The organization’s 6-month programme offers more than just professional training, however. It also helps women develop emotional resilience, life skills, self-defense skills, and physical endurance. When the course ends, Bettr Barista assists students with finding employment. But perhaps more importantly, graduates emerge with a fundamental change in mindset and the confidence and skills to succeed.

Pamela sat down with Ashoka Changemakers to discuss how Bettr Barista helps its trainees become the best they can be. In this interview, she also shares advice for aspiring social entrepreneurs in Singapore and beyond.

Bettr Barista - Pamela Chng
The Bettr Barista team, with Pamela at center


What inspired you to create, not just a coffee academy, but a holistic solution to helping women? What was your “ah-ha” moment?

Coffee has always been a change vehicle for us. We wanted to adopt a holistic model for supporting people. At the core of it, we were constantly asking, “How can we help people maximize their potential?”

Even at my first startup, that was a question that I asked with regard to my staff. “How do we help people be the best that they can be?” Helping people in this way benefits everybody around them and the organization. Bettr Barista, as a social business, continues and expands on that question.

At the time that we launched Bettr Barista, coffee was the right medium, the right market, and the right industry to bring this idea to life. We wanted to help people reach their full potential by addressing all of their needs – rather than just a single skill. I don’t think there was an “a-ha moment” so to speak, but it was many tiny moments of questions and insights—asking “What about this? What if we tried that?”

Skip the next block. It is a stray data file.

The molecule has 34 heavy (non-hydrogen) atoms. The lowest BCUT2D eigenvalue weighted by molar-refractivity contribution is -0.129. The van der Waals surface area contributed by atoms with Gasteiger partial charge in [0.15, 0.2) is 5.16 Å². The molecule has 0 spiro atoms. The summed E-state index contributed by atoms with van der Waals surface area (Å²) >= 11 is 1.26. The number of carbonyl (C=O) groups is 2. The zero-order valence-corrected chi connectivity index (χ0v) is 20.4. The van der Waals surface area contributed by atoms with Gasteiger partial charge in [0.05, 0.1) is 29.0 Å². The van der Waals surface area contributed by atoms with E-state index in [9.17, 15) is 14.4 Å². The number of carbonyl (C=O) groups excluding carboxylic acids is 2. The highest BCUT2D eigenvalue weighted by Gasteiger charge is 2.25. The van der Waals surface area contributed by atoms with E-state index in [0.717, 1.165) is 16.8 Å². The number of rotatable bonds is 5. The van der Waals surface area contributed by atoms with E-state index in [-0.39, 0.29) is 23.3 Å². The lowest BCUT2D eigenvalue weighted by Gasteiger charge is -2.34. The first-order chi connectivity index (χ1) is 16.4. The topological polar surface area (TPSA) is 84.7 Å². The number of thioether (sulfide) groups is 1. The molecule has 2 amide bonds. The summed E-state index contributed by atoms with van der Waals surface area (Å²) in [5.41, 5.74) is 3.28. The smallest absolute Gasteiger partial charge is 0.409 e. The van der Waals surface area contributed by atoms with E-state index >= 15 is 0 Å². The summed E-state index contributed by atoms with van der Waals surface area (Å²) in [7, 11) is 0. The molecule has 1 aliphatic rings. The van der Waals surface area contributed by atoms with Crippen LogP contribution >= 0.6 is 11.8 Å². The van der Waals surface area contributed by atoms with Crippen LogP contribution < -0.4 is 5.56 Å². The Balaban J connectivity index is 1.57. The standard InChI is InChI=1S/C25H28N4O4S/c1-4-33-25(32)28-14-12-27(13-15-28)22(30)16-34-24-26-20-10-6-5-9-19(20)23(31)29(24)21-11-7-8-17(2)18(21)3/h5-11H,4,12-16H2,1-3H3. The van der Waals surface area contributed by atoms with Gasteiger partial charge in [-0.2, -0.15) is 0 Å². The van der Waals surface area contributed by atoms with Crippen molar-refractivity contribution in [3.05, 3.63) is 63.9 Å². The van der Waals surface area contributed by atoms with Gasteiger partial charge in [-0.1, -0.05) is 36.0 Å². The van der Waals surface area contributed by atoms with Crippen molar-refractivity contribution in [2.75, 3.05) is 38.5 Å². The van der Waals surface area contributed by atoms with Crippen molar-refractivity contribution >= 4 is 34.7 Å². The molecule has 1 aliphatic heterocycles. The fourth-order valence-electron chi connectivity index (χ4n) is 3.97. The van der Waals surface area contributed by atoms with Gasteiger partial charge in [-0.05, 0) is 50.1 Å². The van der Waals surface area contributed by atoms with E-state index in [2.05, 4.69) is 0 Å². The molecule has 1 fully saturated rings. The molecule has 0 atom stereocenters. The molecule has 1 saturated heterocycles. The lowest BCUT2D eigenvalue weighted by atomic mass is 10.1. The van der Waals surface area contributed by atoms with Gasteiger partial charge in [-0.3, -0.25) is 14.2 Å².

Why does Bettr Barista specifically address emotional skills?

Many marginalized people face a cycle of challenges, and breaking this cycle often requires more than just job training. Job skills are not the issue—staying in the job and thriving are. For anyone to remain employed and thrive, it takes emotional intelligence and the ability to be resilient. It takes confidence and the ability to deal with conflict. All of these intangible things need to be addressed.

Professionals often have access to team building workshops, leadership courses, or other non-skill-based learning opportunities. Unfortunately, these types of resources aren’t available to those who need it most—those who have huge life challenges to deal with and who don’t have the tools or strategies to cope and rise above those challenges.

To me, emotional strength is really what changes things. It tips the scales between failing and succeeding. So Bettr Barista gives its students a structured way to learn how to gain that strength and stay with a job.

What about physical training?

A healthy body supports a healthy mind. If you’re not eating well and you’re not fit, then your emotions are going to be affected. Physical health is a very fundamental thing for a happy life.

There’s also the fact that we’re in the food and beverage service industry, which is a very physically demanding industry to be in. You’re on your feet and running around all the time, so if you’re physically fit, you’ll be better able to cope with the demands of the job. That removes another barrier to success—which is feeling tired and giving up as a result.